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signed, titled and dated 'FORGE RAUSCHENBERG 59' (on the reverse)
oil, printed paper, fabric, sock, necktie, paper plate and found metal object on canvas
73 x 31 in. (185.4 x 78.7 cm.)
Executed in 1959.
Galleria dell'Ariete, Milan
Achille Cavellini, Brescia
Donald Marron, New York
Acquavella Galleries, New York
Fukuoka Jisho Co., Ltd., Fukuoka
Private collection, Europe
Anon. sale; Christie's, New York, 16 May 2007, lot 41
Acquired at the above sale by the present owner
A. Forge, Rauschenberg, New York, 1969, p. 62 (illustrated).
T. Taki, "Robert Rauschenberg," Contemporary Great Masters 14, Tokyo, March 1993 (illustrated).
L. Wainwright, “Robert Rauschenberg's Fabrics: Constructing Domestic Space,” Not at Home: The Suppression of Domesticity in Modern Art and Architecture, New York, 1996, p. 202 (illustrated).
Biennale de Paris: Une anthologie: 1959–1967, Paris, 1977, n.p. (illustrated)
Robert Rauschenberg: Combines, exh. cat., Los Angeles, The Museum of Contemporary Art, 2005, pp. 104 and 297, pl. 89 (illustrated).
Musée d'art moderne de la ville de Paris, First Biennale de Paris, October 1959, no. 25.
Paris, Galerie Daniel Cordier, Robert Rauschenberg, April-June 1961.
Milan, Galleria dell'Ariete, Rauschenberg, October-November 1961.
London, Whitechapel Gallery, Robert Rauschenberg: Paintings, Drawings and Combines, 1949-1964, February-March 1964, no. 20 (illustrated).
Turin, Galleria Civica d'Arte Moderna, New-Dada e Pop Art Newyorkesi, April-May 1969, p. 35, no. 3 (illustrated).
New York, Solomon R. Guggenheim Museum, Acquisition Priorities: Aspects of Postwar Painting in America, October 1976-January 1977, no. 48 (illustrated).
New York, Andrew Crispo Gallery, Twelve Americans: Masters of Collage, November-December 1977, no. 139 (illustrated).
Hiroshima City Museum of Contemporary Art, Second Hiroshima Art Prize, November 1993-January 1994, p. 63, pl. 14 (illustrated).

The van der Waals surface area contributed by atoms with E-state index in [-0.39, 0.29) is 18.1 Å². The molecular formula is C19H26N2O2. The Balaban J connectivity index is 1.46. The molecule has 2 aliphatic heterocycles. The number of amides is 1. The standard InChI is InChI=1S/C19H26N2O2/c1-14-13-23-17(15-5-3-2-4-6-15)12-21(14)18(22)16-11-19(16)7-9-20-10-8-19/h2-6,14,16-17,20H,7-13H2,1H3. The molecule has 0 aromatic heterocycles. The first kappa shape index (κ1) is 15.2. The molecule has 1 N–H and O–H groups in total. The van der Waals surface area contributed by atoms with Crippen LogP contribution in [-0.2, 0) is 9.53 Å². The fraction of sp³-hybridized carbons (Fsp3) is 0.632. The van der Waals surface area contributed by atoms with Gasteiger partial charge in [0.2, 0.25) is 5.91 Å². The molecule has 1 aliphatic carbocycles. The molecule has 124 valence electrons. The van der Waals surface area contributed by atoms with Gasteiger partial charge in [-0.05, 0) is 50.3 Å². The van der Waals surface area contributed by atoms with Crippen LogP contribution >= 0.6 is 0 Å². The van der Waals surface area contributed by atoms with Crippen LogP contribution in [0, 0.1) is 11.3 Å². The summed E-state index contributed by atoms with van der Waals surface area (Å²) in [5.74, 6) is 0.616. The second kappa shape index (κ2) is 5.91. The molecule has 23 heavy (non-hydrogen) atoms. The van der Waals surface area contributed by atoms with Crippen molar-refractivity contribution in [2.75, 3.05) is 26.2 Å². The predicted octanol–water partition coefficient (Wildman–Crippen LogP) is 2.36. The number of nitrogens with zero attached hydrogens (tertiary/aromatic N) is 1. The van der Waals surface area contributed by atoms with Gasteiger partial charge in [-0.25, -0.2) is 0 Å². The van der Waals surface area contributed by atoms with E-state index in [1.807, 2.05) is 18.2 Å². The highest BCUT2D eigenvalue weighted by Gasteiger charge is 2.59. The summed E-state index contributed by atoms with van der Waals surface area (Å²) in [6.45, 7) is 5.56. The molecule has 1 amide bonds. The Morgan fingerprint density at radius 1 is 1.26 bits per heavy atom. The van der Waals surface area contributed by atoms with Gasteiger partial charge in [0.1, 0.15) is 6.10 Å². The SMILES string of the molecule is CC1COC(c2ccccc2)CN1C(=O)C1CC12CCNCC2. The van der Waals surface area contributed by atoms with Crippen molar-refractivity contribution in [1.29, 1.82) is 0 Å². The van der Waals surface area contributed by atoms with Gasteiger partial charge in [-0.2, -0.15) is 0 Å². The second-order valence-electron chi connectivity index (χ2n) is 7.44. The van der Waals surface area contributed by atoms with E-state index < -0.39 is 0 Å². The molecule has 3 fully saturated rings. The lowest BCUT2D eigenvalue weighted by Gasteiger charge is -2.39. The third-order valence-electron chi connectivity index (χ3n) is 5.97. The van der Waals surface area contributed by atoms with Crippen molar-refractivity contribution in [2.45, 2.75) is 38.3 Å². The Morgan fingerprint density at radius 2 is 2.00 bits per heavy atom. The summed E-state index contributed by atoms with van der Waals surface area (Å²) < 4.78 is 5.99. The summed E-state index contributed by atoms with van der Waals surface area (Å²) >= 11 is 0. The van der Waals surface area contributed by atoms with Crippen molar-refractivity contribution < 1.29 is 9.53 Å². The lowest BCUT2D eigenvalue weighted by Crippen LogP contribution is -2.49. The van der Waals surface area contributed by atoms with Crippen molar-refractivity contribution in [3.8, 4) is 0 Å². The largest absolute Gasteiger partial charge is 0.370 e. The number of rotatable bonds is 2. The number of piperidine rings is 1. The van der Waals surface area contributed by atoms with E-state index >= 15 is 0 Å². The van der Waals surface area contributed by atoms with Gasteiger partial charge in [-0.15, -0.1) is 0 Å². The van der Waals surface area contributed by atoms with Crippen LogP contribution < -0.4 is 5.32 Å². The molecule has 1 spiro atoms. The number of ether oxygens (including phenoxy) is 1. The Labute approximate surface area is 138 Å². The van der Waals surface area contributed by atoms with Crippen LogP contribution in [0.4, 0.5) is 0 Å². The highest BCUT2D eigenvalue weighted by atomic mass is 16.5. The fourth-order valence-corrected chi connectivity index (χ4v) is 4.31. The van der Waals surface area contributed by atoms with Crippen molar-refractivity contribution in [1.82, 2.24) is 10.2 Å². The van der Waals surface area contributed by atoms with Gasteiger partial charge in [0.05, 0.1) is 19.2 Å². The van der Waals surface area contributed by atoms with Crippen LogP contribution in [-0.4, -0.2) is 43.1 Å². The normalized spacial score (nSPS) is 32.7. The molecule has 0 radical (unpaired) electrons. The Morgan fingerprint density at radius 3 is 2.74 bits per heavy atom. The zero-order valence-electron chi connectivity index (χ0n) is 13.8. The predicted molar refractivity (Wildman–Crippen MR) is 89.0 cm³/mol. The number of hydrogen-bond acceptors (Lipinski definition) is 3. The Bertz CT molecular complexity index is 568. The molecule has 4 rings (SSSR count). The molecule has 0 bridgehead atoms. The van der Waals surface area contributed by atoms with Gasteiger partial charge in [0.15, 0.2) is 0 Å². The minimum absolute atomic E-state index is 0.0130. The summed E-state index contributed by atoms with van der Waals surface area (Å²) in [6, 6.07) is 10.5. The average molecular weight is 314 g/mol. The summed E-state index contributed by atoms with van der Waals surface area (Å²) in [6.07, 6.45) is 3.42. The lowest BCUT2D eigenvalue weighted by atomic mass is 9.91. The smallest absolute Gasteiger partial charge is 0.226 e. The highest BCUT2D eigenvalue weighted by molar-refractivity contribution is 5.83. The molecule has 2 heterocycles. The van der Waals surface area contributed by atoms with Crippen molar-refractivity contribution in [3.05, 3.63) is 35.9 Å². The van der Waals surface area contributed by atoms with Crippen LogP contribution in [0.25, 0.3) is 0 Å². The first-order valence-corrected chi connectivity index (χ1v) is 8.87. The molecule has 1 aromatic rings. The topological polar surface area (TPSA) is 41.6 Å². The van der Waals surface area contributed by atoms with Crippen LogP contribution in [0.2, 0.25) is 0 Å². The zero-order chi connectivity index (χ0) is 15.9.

Emily Kaplan
Emily Kaplan Senior Vice President, Senior Specialist, Co-Head of 20th Century Evening Sale


Executed in 1959, Robert Rauschenberg’s Forge is a striking example of a series of Combines that the artist made between 1959 to 1961. Gathering materials from everyday life, including the industrial detritus of the streets around his studio in lower Manhattan, Rauschenberg assembles a profound work that references the artistic process of its own making. In Forge, no single object takes priority over the other. A flattened metal drum, a single sock, a dark necktie and a paper plate are given equal purchase alongside lavishly applied swathes of thinned-down oil paint, applied with a wide brush, and ranging from semi-translucent to thick impasto. The Combines are Rauschenberg’s unique contribution to the field of postwar art, essentially combining aspects of both painting and sculpture into an utterly new, unique and wholly ‘Rauschenberg-ian’ creation. As the artist once observed, “Painting relates to both art and life. ...I try to act in the gap between the two” (R. Rauschenberg, quoted in Robert Rauschenberg, exh. cat., Solomon R Guggenheim Museum, New York, 1998, p. 558).

Forge was included in many of the seminal exhibits that helped to establish Rauschenberg’s artistic career in the early 1960s. Shortly after it was created, Forge was selected for Rauschenberg’s important solo exhibition at the Galerie Daniel Cordier in Paris in 1961. This exhibit boosted the artist’s reputation among European critics. A few years later, the work was chosen for the artist’s first European museum retrospective at the Whitechapel Art Gallery in London in 1964. It was also illustrated in the 1969 monograph on the artist, with an essay penned by the British art critic Andrew Forge. Although it is tempting to conclude that the painting’s title might be in some way related to the critic, given its title, it more likely is a reference to Hephaestus, the Greek god of fire and the divine patron of the forge, as several works between 1959 and 1960 relate to Greek mythology, and Rauschenberg was working on the Dante drawings at the time.